Rojak 1Malaysia or fruit salad with Malaysian attitude

No other dish embodies the essence of being Malaysian more.

On Merdeka Day, I am rooting for rojak as a dish to be upheld. With food fads trending on a global scale and at greater speeds, traditional dishes like the rojak have pretty much gone under the radar.

When was the last time you had rojak? I can’t recall either. There was a time – in the 1970s and 1980s – when assam laksa, rojak and ais kacang were the weekly must-haves. Outings were not complete without visiting a joint for some rojak.

In fact, rojak was an addiction for some folks; once enamoured of its secret nuances, they craved it.

These days, mention rojak and it is assumed you are referring to Indian rojak, a totally different dish – that is how out of circulation fruit rojak, or rojak buah, is and also a measure of how popular Indian rojak has become. The new reality is that you need to add the pre-qualifier “fruit” to rojak to refer to the former.

A little bit stinky, sweet, salty, sour and spicy, rojak is said to be an acquired taste – like durian. The pungency and black, sticky character of the sauce comes from prawn paste, a condiment fermented from the heads and shells of shrimps as a by-product of the making of dried prawns.

Interestingly, its Bahasa Malaysia name is otak udang – “prawn brain”. The Penang Hokkiens, who are champions in making prawn paste, calls it haeko and the Indonesian reference is petis udang. Its almost black colour is due to charcoal flour added to dampen the whiffiness, according to one report.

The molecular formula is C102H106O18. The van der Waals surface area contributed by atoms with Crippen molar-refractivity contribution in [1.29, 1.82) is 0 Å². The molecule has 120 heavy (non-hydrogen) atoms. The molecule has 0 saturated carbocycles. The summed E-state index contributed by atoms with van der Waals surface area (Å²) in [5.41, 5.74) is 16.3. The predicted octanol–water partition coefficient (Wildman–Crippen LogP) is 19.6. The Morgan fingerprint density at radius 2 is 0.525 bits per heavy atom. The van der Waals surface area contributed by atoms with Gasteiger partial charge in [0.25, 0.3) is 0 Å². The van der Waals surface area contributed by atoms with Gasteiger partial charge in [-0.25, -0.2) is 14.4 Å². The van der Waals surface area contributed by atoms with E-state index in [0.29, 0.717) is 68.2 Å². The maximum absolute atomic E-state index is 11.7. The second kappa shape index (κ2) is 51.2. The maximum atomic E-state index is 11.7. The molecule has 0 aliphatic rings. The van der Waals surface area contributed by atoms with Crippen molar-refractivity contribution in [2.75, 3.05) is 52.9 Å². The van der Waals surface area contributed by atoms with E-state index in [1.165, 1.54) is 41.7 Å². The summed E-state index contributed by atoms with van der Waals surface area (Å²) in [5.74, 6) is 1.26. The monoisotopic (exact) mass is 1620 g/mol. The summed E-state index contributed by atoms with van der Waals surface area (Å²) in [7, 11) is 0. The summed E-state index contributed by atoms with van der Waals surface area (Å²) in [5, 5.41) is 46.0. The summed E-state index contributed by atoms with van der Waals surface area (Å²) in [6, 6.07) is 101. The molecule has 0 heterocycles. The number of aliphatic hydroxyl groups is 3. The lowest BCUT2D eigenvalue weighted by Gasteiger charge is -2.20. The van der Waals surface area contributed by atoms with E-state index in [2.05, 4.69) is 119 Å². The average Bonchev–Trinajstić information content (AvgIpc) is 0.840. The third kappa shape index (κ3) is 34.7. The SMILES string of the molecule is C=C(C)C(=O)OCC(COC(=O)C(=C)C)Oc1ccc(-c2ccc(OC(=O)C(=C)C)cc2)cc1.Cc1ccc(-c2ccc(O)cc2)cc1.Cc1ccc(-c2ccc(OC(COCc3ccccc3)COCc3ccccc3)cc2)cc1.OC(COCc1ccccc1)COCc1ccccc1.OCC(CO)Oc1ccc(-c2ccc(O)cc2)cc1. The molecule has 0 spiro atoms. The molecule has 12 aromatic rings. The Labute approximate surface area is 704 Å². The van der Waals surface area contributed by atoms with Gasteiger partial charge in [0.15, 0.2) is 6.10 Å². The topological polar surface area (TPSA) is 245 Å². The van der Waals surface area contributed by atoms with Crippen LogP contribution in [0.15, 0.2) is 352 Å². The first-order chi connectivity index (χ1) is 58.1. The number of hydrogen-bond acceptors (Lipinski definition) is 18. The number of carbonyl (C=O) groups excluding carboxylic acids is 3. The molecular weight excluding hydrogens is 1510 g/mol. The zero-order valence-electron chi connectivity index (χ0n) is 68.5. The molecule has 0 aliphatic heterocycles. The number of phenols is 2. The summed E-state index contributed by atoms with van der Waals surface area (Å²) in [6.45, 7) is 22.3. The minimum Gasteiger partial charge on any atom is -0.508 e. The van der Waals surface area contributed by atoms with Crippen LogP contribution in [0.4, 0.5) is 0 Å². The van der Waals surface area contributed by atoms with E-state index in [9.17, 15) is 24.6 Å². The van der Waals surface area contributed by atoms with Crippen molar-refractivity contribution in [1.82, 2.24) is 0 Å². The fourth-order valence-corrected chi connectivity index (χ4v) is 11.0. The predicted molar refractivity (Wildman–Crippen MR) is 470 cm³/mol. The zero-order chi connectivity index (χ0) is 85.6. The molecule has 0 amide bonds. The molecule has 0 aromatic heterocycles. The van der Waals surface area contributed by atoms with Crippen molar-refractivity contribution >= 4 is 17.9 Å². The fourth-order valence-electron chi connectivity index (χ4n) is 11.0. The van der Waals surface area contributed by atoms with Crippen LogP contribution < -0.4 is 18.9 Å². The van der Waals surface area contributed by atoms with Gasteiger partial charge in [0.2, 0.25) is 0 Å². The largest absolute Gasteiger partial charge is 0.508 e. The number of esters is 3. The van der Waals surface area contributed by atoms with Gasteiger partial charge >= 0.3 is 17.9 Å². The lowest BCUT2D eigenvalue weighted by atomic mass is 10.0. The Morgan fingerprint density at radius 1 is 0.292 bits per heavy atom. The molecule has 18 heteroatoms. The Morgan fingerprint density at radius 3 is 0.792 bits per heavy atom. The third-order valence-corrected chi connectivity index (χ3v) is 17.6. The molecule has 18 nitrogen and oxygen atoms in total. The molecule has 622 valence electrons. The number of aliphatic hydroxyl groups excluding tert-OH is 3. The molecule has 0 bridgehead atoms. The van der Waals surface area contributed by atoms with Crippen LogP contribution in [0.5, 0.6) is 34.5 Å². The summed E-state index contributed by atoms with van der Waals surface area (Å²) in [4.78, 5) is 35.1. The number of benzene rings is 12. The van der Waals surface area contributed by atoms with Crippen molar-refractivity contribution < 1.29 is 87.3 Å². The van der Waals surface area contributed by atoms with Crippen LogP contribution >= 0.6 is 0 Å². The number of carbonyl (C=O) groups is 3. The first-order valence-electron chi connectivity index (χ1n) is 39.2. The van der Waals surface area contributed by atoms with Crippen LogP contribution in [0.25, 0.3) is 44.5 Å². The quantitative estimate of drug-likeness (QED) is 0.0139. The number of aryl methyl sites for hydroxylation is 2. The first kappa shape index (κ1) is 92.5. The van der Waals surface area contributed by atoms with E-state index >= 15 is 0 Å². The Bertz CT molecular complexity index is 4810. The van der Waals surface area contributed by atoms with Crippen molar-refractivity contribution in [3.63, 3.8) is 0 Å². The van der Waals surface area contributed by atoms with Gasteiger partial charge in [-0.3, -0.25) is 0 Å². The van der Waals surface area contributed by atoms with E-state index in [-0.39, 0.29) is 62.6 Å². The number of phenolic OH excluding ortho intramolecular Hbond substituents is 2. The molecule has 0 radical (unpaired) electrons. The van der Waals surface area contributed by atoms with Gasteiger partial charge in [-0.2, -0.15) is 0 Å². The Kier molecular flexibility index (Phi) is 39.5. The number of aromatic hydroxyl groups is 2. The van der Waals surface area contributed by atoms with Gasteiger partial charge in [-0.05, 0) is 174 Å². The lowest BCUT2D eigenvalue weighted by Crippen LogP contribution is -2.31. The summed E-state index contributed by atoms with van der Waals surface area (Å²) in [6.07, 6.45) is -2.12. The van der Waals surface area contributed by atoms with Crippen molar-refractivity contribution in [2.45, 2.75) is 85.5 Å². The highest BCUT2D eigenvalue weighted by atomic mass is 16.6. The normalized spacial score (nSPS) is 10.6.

mixing rojak

But back to why rojak should be upheld as a national dish. Perhaps this review of Amir Mohammad’s book of Malaysian short stories entitled Rojak bags it succinctly:

“Rojak is an exquisite escape into the very heart of the Malaysian experience. Short, scrumptious stories that captures the essence of who we are as a people. Tiny toothsome tales that encapsulate clearly, our hybridity, our eccentricity, our cross-cultural identity.”

The author was talking about the book, but he might as well be describing the dish. No other dish can claim to be so quintessentially Malaysian.

The term “rojak” has come to mean “mixed”, a reference to the many different types of fruit and vegetables that can be tossed into the salad. The statement “she’s a rojak” refers to a person of mixed origins, and a “rojak nation” would be one with a plural society of multi-ethnic, multi-cultural people. That’s us, folks.

This idea of mixing things up is prevalent in Malaysian cuisine – nasi campur, ais kacang, kerabu, chap chai and Indian rojak – and may have come from the way we eat where all the dishes are laid out together. So we could be eating a bit of this and a bit of that in one mouthful.

And when we gather, we speak a language that has come to be known, amusingly, as bahasa rojak, or rojak language, a lingua franca and pidgin language marrying Malay, Chinese, Indian and English elements, which amazingly, people have no problem understanding.

According to Editions Didier Millet’s Encyclopedia of Malaysia, the rojak language can be traced back to 1402, in the Malacca of Parameswara where traders and merchants coming from many different parts of the world mingled without knowledge of a common language. Some 80 languages were spoken in Malacca then.